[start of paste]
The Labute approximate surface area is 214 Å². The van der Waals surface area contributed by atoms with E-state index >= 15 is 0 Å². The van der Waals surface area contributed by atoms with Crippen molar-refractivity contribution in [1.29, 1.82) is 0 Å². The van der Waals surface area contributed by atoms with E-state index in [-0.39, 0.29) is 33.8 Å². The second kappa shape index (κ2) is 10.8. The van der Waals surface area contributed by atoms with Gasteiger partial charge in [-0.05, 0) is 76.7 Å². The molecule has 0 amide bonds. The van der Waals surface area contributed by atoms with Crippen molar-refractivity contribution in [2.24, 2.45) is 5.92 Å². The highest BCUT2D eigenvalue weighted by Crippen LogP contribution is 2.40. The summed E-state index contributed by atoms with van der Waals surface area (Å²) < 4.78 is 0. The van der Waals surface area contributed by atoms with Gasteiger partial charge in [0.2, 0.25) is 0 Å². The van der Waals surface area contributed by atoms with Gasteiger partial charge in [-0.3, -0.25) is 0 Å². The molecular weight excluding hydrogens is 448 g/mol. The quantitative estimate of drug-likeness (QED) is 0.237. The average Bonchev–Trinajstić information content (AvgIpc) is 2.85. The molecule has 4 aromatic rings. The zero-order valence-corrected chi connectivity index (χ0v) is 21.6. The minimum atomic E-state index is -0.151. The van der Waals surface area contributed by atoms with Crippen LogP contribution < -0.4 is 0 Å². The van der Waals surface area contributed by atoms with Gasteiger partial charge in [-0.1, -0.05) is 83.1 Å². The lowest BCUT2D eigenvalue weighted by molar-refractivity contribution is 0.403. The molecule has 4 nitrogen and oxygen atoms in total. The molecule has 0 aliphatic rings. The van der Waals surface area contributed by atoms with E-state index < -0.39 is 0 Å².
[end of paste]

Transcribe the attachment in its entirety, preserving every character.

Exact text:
The Labute approximate surface area is 214 Å². The van der Waals surface area contributed by atoms with E-state index >= 15 is 0 Å². The van der Waals surface area contributed by atoms with Crippen molar-refractivity contribution in [1.29, 1.82) is 0 Å². The van der Waals surface area contributed by atoms with E-state index in [-0.39, 0.29) is 33.8 Å². The second kappa shape index (κ2) is 10.8. The van der Waals surface area contributed by atoms with Gasteiger partial charge in [-0.05, 0) is 76.7 Å². The molecule has 0 amide bonds. The van der Waals surface area contributed by atoms with Crippen molar-refractivity contribution in [2.24, 2.45) is 5.92 Å². The highest BCUT2D eigenvalue weighted by Crippen LogP contribution is 2.40. The summed E-state index contributed by atoms with van der Waals surface area (Å²) < 4.78 is 0. The van der Waals surface area contributed by atoms with Gasteiger partial charge in [0.2, 0.25) is 0 Å². The van der Waals surface area contributed by atoms with Gasteiger partial charge in [-0.3, -0.25) is 0 Å². The molecular weight excluding hydrogens is 448 g/mol. The quantitative estimate of drug-likeness (QED) is 0.237. The average Bonchev–Trinajstić information content (AvgIpc) is 2.85. The molecule has 4 aromatic rings. The zero-order valence-corrected chi connectivity index (χ0v) is 21.6. The minimum atomic E-state index is -0.151. The van der Waals surface area contributed by atoms with Crippen LogP contribution < -0.4 is 0 Å². The van der Waals surface area contributed by atoms with Gasteiger partial charge in [-0.1, -0.05) is 83.1 Å². The lowest BCUT2D eigenvalue weighted by molar-refractivity contribution is 0.403. The molecule has 4 nitrogen and oxygen atoms in total. The molecule has 0 aliphatic rings. The van der Waals surface area contributed by atoms with E-state index < -0.39 is 0 Å².